Committee (1st Day)

Part of Housing and Planning Bill – in the House of Lords at 6:30 pm on 9th February 2016.

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Photo of Lord Best Lord Best Chair, Communications Committee 6:30 pm, 9th February 2016

My Lords, I declare my interest as the chair of the council of the Property Ombudsman, and so I am on familiar ground. As chairman of an ombudsman scheme, I am very much in favour of the principle of having ombudsman services. They save having to go to court, spending a lot of money and being at loggerheads for longer. If one can resolve matters through the mediation services that, in effect, an ombudsman provides, it can be beneficial to everyone. I am also familiar with the Housing Ombudsman scheme because it is the body to which people take their complaints if they are tenants of housing associations and local authorities. I have had responsibility for housing associations and, like the noble Baroness, Lady Hollis, I have had judgments against my organisation for, hopefully, rather trivial matters. The Housing Ombudsman has a very good reputation and is doing a very good job. It is sorting out many complaints and provides a good model for ombudsman-ery.

However, in the circumstances of both the Property Ombudsman, who looks after complaints from estate agents, letting and managing agents and corporate bodies, and the current Housing Ombudsman scheme, which looks after the mostly responsible local authorities and housing associations, one is in completely different territory to the 1.8 million individual private landlords. I see severe practical difficulties in applying the principles of ombudsman-ery—which require you to deal with a corporate entity, a body whose reputation needs protecting and who has a great deal to lose from the process—to the 1.8 million individual landlords, which, I say to the noble Lord, Lord Foster, is perhaps the current figure, 72% of whom have just one property.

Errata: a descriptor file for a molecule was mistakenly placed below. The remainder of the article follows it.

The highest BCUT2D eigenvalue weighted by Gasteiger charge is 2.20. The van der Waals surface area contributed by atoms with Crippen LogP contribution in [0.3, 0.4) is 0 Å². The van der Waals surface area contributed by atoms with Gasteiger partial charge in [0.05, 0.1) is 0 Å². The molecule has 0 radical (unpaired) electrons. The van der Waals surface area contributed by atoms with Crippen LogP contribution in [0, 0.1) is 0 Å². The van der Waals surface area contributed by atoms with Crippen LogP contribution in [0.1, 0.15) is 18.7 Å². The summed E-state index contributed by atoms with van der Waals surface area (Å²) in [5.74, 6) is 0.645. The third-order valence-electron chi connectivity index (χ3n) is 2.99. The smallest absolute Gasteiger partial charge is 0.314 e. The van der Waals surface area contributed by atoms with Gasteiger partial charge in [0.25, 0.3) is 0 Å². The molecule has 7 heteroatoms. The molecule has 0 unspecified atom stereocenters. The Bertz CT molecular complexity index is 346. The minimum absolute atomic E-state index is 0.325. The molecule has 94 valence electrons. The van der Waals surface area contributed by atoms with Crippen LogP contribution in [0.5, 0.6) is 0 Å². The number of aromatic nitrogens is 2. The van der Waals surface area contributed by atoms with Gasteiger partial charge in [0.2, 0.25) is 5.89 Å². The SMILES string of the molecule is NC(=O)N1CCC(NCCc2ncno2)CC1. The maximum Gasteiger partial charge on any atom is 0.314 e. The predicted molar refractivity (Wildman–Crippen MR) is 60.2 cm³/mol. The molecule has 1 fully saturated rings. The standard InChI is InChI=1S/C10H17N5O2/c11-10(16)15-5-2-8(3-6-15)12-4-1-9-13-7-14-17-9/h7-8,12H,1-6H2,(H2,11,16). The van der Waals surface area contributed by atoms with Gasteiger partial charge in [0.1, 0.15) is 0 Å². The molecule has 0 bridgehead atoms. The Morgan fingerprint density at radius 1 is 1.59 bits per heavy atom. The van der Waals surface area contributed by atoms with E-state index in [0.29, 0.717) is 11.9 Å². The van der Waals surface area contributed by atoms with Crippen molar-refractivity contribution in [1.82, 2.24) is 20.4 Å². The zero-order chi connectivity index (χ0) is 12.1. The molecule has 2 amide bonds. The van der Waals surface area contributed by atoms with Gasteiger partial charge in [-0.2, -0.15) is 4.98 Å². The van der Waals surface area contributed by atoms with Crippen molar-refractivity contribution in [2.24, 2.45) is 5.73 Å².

It is extremely expensive if one gets bogged down in an individual dispute. Cases which involve the Property Ombudsman in dealing with disputes between agents and tenants who complain to us can sometimes go on for a very long time. However, the agents will try to get matters sorted: they will have their own complaints procedures and will work things through. They will show a willingness to go with this and, at the end of it, when we make an award—if we do make an award—against the agent, then the agent will pay up. We have sanctions if they do not.

When dealing with individual landlords, who sometimes do not have an office or an address and do not reply, these disputes can run and run and be extremely expensive to administer. This, I am afraid, is a criticism of having a system which has 1.8 million landlords looking after the properties. The practical difficulties of simply applying the ombudsman system to all private landlords are enormous. I suggest that if one were to have a pilot scheme to test out whether one can apply ombudsman principles to this sector, it would be a good idea to go with the corporate entities first. These landlords are private companies and have status. There is therefore an opportunity for legal processes to be brought into play if they do not pay up on awards and so on.

Forget the great mass of individuals for the moment because they could be expensive. I am afraid 96p per landlord will not do it because if tenants and landlords get into a dispute it can be ongoing. Even when one is half-way through trying to fix a dispute the landlord/tenant relationship can break down again on a new issue and the case could run and run. It is a big undertaking. So, to start with, I would stick with the corporate entities.

The Housing Ombudsman scheme is able to take on board corporate players. Some of the good landlords we have are already in membership of the Housing Ombudsman scheme on a voluntary basis. If one was seeking to extend the principles of ombudsman services, the first step would be to make this compulsory, as it is for housing associations and local authorities. Corporate bodies which are landlords should have somewhere to go. As with when we complain about our electricity, telephones or anything else, there should be a service. I suggest a pilot should start there, but it should be a little less ambitious than the scheme suggested in the amendment which, in many ways, is going in the right direction.